This field contains 0 or more data bytes. The actual number of data bytes is indicated by the byte count in the beginning of the record. The data bytes are interpreted as real "payload" data in type '00' records. In all other record types the data represent pre-set address values.
This field is a one byte (2 hex digits) 2's complement checksum of the entire record. To create the checksum make a 1 byte sum from all fields of the record:
byte count + both address bytes + record type + all data bytes.
Then take the 2's complement of this sum to create the final checksum. Checking the checksum at the receiver's end is simply done by adding all bytes together including the checksum itself, discarding all carries, and the result must be $00.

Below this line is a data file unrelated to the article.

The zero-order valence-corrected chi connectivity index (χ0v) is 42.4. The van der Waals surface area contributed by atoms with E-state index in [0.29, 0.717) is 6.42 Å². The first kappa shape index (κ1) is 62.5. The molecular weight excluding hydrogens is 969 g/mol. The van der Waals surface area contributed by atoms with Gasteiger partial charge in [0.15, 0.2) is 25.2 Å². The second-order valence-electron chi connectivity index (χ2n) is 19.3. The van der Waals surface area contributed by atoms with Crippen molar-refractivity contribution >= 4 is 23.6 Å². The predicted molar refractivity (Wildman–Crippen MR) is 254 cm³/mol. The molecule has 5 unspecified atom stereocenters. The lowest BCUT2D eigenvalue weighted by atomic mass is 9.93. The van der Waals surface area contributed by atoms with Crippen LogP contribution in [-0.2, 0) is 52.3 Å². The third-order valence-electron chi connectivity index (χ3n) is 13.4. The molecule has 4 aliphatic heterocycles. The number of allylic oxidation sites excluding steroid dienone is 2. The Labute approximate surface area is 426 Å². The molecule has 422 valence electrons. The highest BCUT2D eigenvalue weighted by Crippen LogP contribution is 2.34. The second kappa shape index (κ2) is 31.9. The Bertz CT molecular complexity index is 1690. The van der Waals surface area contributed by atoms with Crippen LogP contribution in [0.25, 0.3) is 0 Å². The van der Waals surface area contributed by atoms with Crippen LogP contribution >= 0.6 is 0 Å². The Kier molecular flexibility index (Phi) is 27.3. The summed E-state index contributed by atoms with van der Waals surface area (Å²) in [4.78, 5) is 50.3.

:10C00000576F77212044696420796F7520726561CC :10C010006C6C7920676F207468726F756768206137 :10C020006C6C20746869732074726F75626C652023 :10C03000746F207265616420746869732073747210 :04C040007696E67397 :00000001FF
In the example above you can see a piece of code with normal 16 bit addressing.
The first 4 lines have 16 bytes of data each, which can be seen by the byte count, the first byte of each line.
The 5th line has only 4 bytes because the program is at its end there.
After the byte count on each line you can see the address where the 1st data byte of that line is to be stored. The begin address of the file is $C000. Remember that the address order within a file is not important.